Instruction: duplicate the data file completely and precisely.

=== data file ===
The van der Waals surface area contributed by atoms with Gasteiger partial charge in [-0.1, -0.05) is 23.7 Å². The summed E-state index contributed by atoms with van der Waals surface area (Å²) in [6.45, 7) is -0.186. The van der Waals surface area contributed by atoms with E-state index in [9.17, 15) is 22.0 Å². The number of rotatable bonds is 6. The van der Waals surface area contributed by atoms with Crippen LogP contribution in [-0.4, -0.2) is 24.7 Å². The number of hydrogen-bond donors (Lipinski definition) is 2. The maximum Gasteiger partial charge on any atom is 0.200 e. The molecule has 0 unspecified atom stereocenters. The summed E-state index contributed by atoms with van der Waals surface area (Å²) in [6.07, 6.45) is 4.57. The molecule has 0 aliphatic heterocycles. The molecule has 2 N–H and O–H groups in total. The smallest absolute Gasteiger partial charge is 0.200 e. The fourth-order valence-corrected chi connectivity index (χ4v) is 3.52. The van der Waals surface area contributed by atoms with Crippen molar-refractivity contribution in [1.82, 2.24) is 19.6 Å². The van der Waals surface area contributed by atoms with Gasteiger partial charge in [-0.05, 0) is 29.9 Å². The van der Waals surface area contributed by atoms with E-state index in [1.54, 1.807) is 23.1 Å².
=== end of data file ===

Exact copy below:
The van der Waals surface area contributed by atoms with Gasteiger partial charge in [-0.1, -0.05) is 23.7 Å². The summed E-state index contributed by atoms with van der Waals surface area (Å²) in [6.45, 7) is -0.186. The van der Waals surface area contributed by atoms with E-state index in [9.17, 15) is 22.0 Å². The number of rotatable bonds is 6. The van der Waals surface area contributed by atoms with Crippen LogP contribution in [-0.4, -0.2) is 24.7 Å². The number of hydrogen-bond donors (Lipinski definition) is 2. The maximum Gasteiger partial charge on any atom is 0.200 e. The molecule has 0 unspecified atom stereocenters. The summed E-state index contributed by atoms with van der Waals surface area (Å²) in [6.07, 6.45) is 4.57. The molecule has 0 aliphatic heterocycles. The molecule has 2 N–H and O–H groups in total. The smallest absolute Gasteiger partial charge is 0.200 e. The fourth-order valence-corrected chi connectivity index (χ4v) is 3.52. The van der Waals surface area contributed by atoms with Crippen molar-refractivity contribution in [1.82, 2.24) is 19.6 Å². The van der Waals surface area contributed by atoms with Gasteiger partial charge in [-0.05, 0) is 29.9 Å². The van der Waals surface area contributed by atoms with E-state index in [1.54, 1.807) is 23.1 Å².